By Kaitlin Steinberg
By Minh T Truong
By Molly Dunn
By Brooke Viggiano
By Kaitlin Steinberg
By Molly Dunn
By Molly Dunn
By Eating Our Words
It was white and sleek and square, and it slept in my hand like a time bomb.
"Welcome to the brave new world of restaurant beepers," I thought glumly, perched in the bar of FM l960's brave new California Pizza Kitchen. It was Saturday. The place was packed. We were ravenous, but nary a scrap of food was allowed during the 50 minutes before the beeper, shuddering mutely, would summon us to dinner. Not even a piece of bread, our waiter informed us blandly -- let alone one of the brave new multicultural pizzas with which the ferociously expansionist West Coast chain intends to conquer America.
So we consoled ourselves with tart lemonade, plus a celery tree snatched desperately from a virgin mary. We goggled at the menu in hungry stupefaction: tuna-salad pizza? Moo shu chicken calzone? We learned we had to "tab out" between bar and table, multiplying our credit card transactions. We pondered why some restaurant setups seem so much less user-friendly than others in this We-Don't-Take-Reservations age. (Carrabba's, its neon beckoning next door, was looking better by the minute.)
Mostly we drank in the hard, shiny phenom that is the CPK: acres of white tile; curves of yellow neon and fat golden ductwork; matte black tables; lots of mirror and glass. Very tech-y. Slightly antiseptic. More remindful of a flossy gym (or a futuristic roller rink) than a place of nourishment.
There are nearly four dozen CPKs now -- from California to Boston to Hawaii -- with over two dozen more on the way. It's a sign of the times that at Post Oak and San Felipe, where that poor little S&L was just demolished, a CPK will rise; nowadays Italianate restaurant chains are proliferating as fast as real estate loans once did.
CPK wants to do for pizza what Semolina, that other new chain in town, wants to do for pasta: namely, throw the genre into the melting pot and stir it up with a spoonful of wit, a ton of trendiness, a pinch of sophistication -- but not enough to turn off Joe Restaurantgoer. Multiculturalism goes mainstream, at prices (circa eight bucks per nine-inch pie) that won't break the bank.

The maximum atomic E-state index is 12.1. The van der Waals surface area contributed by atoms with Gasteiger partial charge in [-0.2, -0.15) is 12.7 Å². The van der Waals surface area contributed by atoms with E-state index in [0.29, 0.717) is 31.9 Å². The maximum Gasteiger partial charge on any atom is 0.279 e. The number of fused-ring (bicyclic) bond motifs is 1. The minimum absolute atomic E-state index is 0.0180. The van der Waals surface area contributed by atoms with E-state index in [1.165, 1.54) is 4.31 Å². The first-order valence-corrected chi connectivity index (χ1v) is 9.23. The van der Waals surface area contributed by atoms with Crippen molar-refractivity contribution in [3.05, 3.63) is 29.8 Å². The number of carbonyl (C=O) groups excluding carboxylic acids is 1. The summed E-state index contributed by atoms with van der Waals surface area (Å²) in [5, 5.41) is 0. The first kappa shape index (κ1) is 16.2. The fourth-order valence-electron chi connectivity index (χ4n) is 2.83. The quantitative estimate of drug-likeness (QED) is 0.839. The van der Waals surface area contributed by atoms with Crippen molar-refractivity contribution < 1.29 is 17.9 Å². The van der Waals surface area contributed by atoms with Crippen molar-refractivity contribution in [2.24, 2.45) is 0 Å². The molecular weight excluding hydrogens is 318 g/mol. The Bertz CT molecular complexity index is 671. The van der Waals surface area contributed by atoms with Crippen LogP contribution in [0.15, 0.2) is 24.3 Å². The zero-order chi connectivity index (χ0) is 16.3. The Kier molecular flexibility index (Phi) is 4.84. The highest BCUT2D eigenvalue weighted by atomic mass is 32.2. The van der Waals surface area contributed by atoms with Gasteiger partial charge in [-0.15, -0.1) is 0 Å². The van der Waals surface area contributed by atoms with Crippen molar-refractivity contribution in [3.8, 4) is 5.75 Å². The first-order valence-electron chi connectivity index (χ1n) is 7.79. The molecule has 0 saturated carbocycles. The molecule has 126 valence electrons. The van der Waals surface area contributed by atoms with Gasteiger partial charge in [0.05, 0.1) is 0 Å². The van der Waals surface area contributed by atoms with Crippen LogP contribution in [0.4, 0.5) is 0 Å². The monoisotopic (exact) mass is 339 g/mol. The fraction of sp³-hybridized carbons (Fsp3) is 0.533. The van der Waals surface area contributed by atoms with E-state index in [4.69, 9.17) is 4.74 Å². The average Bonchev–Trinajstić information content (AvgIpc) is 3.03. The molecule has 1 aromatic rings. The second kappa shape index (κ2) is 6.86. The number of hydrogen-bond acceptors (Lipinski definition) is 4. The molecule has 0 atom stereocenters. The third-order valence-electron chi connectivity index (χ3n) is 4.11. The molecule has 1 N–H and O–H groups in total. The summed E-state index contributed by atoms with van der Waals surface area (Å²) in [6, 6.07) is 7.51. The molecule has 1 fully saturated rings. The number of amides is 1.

So does CPK make it work? Sort of. The food runs the gamut from good to middling to weird. The salads are first-rate. So are the thinnish pizza crusts, their undersides crisply singed, their rims blistery. What goes on top of them... well, let's just say that CPK's attempts to push the pizza envelope can amuse and gratify, or disconcert and vex.
In the amusing-and-gratifying column goes the Tandoori Chicken pizza, a vivid wheel sporting lipstick-coral hunks of bird, thin disks of zucchini and judicious dabs of tomato-yogurt curry sauce. "Wrong!" screams some primitive part of your brain when you bite into it, but presently the alarm subsides, soothed by the familiar presence of mozzarella, coaxed by cilantro. Soon you're thinking, "Indian pizza! Why the hell not?"
File the high-concept BLT pizza under amusing-but-disconcerting. You've got your bacon (Hormel, the menu asserts in a fit of brand-consciousness). You've got your pretty red roma tomato slices. You've got your romaine lettuce, chopped into ribbons and lightly dressed with mayonnaise; it blankets everything, including the molten cheese binder. It's crisp. It's cold. Salad pizza? Pizza salad? The palate reels. Here are textures and temperatures that challenge the notion of pizzahood. Tastes pretty good, though.
CPK's duck sausage pizza falls under the category -- and it's a small one here -- of just-plain-
gratifying. It's simple and ungimmicky, brightened with vibrant, savory sausage and sun-dried tomato, freshened with sauteed spinach, softened with an earthy murmur of roasted garlic. Makes some of its sibling pizzas look too cute by half.
Under the heading of just-plain-vexing comes the grilled eggplant cheeseless pizza that epitomizes CPK's healthful pose. Not only does the chain ban smoking, it makes a point of offering all its pizzas in a cheese-free state. Unfortunately, the menu's one Official Cheese-Free Pizza is a mess: not because of its fine layer of grilled eggplant and caramelized onion, but because of the naked raw-spinach mountain on top. This greenery might have been run through a paper shredder; adding oil and vinegar from accompanying cruets tempers its resemblance to packing excelsior, but not by much. Sauteing the spinach in a bit of olive oil would make this pizza easier -- and far more rewarding -- to eat.
Digress with me for a moment on this health business. Despite the option of "healthy toppings" like shrimp pesto and grilled vegetables, in their normal state CPK's pizzas rely surprisingly heavily on cheese for their appeal. Good for you? Hardly. Ordering a pleasantly nutty-tasting honey-wheat crust (as opposed to the excellent plain variety) may make you feel virtuous, but it's what goes on top that matters. Finally, you may wonder how a cigarette ban jibes with wood-fired ovens. And CPK has such arctically efficient A/C and ventilation that secondary smoke ain't a problem -- catching a cold is.
The menu here features a lot of chicken, which probably has emerged as a key pizza ingredient of late precisely because it makes Americans think they're doing their bodies a favor. There's a catch to chicken pizza, though -- poultry dries out fast in the high temperatures of a wood-fired oven. Indeed, the chicken in some of CPK's signature pizzas fares less well than it does in the restaurant's pastas and sandwiches.